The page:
26. davidovich says:

    I notice that the Guardian reports have given coverage to a photo the head of ASIS has had taken of himself with Duterte, he of the death squads, giving the thumbs up. What does this charming piece of theatre confirm or deny?

  27. Bisenzio says:

    I’m truly sorry that Davidovich’s doctor did not have the courtesy to ask him in advance whether he minded the student being present: this is bad for the doctor and bad for the student. I have twice this year been examined by my GP with students present, but each time the doctor asked if I objected — I said I was more than willing —and I found it very interesting and helpful to have the students examine me and discuss my symptoms, with the doctor acting as a referee in their conclusions. I see it as a contribution to medical education, but it does have to be managed properly.

  28. trishjw says:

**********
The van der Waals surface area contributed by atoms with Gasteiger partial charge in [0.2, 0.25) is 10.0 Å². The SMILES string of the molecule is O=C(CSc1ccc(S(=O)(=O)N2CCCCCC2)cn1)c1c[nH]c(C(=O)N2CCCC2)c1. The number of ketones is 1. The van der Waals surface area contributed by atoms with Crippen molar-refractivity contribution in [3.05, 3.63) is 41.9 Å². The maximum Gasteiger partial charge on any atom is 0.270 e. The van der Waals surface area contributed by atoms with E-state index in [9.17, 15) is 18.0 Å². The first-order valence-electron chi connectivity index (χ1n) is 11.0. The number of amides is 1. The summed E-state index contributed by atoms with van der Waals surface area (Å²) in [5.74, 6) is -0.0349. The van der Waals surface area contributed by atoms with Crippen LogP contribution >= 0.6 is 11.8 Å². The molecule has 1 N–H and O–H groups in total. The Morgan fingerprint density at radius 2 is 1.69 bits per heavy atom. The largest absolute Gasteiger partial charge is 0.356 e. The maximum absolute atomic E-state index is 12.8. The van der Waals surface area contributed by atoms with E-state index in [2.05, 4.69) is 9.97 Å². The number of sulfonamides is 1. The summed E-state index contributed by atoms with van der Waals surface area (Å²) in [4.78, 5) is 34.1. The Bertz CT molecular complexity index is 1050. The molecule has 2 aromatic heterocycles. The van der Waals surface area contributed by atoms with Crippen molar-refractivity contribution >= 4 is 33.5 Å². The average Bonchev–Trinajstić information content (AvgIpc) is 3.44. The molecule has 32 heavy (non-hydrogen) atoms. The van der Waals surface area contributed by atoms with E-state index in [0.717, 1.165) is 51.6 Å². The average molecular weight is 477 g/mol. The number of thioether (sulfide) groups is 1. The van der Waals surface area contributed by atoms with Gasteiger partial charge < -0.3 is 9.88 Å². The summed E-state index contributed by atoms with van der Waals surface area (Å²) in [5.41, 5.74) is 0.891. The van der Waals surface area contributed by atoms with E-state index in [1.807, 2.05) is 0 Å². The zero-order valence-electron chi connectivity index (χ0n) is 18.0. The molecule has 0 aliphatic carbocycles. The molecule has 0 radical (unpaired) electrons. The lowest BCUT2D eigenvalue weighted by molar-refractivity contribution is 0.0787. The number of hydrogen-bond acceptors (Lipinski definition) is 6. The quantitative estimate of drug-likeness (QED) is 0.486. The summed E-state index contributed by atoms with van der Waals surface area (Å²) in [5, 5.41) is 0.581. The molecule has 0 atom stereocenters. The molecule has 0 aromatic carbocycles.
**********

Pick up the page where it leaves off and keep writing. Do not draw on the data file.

Too many people believed naively in 2016 that much of the garbage that Trump preached was merely political and that he’d turn to doing what “was right.” if he became president. These same people were born in the wool Republican so they would never think of voting Democrat and/or they hated Clinton because she was female. US has a large number of males–esp. white ones–that refuse to be ruled or bossed by a female-whoever she is. Also a lot of both parties did not vote this last time around.(Not only did Clinton receive3.5M more votes but more than 5M did not vote at all.) Now they and we are paying for it with prejudicial Trump. He is the same now as he was in the 70’s and 80’s when he and his father were fined for not allowing blacks to live in their buildings. His demand that Obama was born in Kenya should have told many people that. Also, no one bothered to mention it other than retired generals that people born out of the country whose parent(s) is/are American citizen are also citizens. They happen to have dual citizenship. Therefore so would Obama. No one criticized McCain in 2008 when he was born in Panama. But that’s why I don’t listen to commentators on Fox News. They knew but never questioned Trump when he was pedaling that bunk.As of last Friday Trump lost/fired all his compadres for not toeing the line and criticizing him for his remarks about Charlottesville and No. Korea. Many of those neo-Nazis, KKK’s and white supremicists came from other states. They were not all from No. Carolina. That doesn’t justify their being; it just shows they are spread all over the 3000 miles in small groups and had to spend time and money to get to Charlottesville. The terrorist in the truck was from Ohio–about 250 miles away. His parents could not have done anything about his activity online–it’s free speech and he’s over 18. Google and Facebook etc blocking this horrid ranting may block some but it may backfire. We just have to see. The woman he killed was called strong by her mother. What else did you expect her to say about her actions?? She was stronger than many since she went to the protest and she chose her friends by their actions not by the color of their skin. That’s more than most people in Charlottesville or just about any where else in the states. I have a feeling many would criticize her in Britain, Germany, China etc also.